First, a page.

With the release of “Bruno” last year, the Danish psych rock act Collider, comprised of Mikkel Fink, Marie Nyhus, Johan S. Polder, and Troels Damgaard-C quickly emerged into the national scene. Building upon a rapidly growing profile, the members of the Danish psych rock act have been playing showcases across the European Union and the States without much of an internet presence — until recently. But despite that, from what I’ve been told the band has received some attention from the likes of Rolling Stone and other internationally recognized outlets.

Now, if you’ve been frequenting this site over the past 15-18 months or so, you would have come across a couple of live sessions shot in the Aarhus, Denmark-based recording studio Tapetown Studio, and as you may recall the studio along with Sound of Aarhus started a live video series in which they invite national, regional and even internationally recognized touring bands to come into their studio. The newest installment features the aforementioned Collider, who played their latest single, the trippy and chaotic track that nods at krautrock, psych rock and space rock simultaneously while being centered around anthemic, grunge rock-like hooks.

Last year, I wrote quite a bit about The Babe Rainbow, and as you may recall, the act which is currently comprised of the Bryon Bay, Australia-born and -based founding members Angus Dowling and Jack Laughlan Crowther and newest members Lucas Mariani and Jessi Dunbar can trace its origins to when its founding duo met while in school, bonding over a mutual love of The Incredible String Band and Swing Mademoiselles among others. The band’s early singles caught the attention of Flightless Records, who went on to release their breakout single “Secret Enchanted Broccoli Forest.” Eventually, the band then caught the attention of internationally renowned producer Danger Mouse, who signed the band to his 30th Century Records.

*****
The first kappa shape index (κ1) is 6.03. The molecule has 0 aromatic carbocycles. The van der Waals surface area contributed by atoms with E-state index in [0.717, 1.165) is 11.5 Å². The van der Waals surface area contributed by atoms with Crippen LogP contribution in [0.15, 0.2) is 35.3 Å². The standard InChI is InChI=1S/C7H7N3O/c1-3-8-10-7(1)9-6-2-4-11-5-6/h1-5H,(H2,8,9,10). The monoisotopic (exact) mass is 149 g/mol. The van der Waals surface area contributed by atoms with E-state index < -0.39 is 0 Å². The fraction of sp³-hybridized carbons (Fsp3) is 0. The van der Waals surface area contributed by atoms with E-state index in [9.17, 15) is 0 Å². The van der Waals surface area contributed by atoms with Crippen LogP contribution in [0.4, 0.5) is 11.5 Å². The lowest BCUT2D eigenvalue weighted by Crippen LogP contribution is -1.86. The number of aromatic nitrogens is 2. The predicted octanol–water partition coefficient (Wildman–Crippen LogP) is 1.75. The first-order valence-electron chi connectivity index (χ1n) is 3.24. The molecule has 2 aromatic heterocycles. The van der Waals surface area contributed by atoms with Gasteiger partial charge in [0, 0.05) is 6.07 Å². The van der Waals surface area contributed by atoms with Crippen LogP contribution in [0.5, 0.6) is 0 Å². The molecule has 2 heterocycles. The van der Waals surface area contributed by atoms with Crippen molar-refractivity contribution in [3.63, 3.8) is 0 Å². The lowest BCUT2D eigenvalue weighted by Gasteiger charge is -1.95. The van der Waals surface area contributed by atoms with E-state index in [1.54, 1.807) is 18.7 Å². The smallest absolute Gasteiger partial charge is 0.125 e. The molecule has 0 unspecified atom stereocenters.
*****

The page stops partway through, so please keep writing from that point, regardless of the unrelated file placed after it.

Their self-titled debut was produced by King Gizzard and the Lizard Wizard’s Stu Mackenzie, and album singles “Johny Stays Cool,” and “Monkey Disco,” revealed a band that specialized in an especially quirky, off-kilter approach centered around decidedly lo-fi vibes. Now, as you’ll hear on “Supermoon,” the first single off the Australian band’s forthcoming sophomore album Double Rainbow, the band will cement their growing reputation for crafting an anachronistic, lo-fi sound, but unlike their previous album, the single finds the band going further back in time — to the 60s; in fact, the lysergic single sounds indebted to Yellow Submarine and Sgt. Pepper-era Beatles and Creedence Clearwater Revival, thanks in part to a steady yet ethereal groove.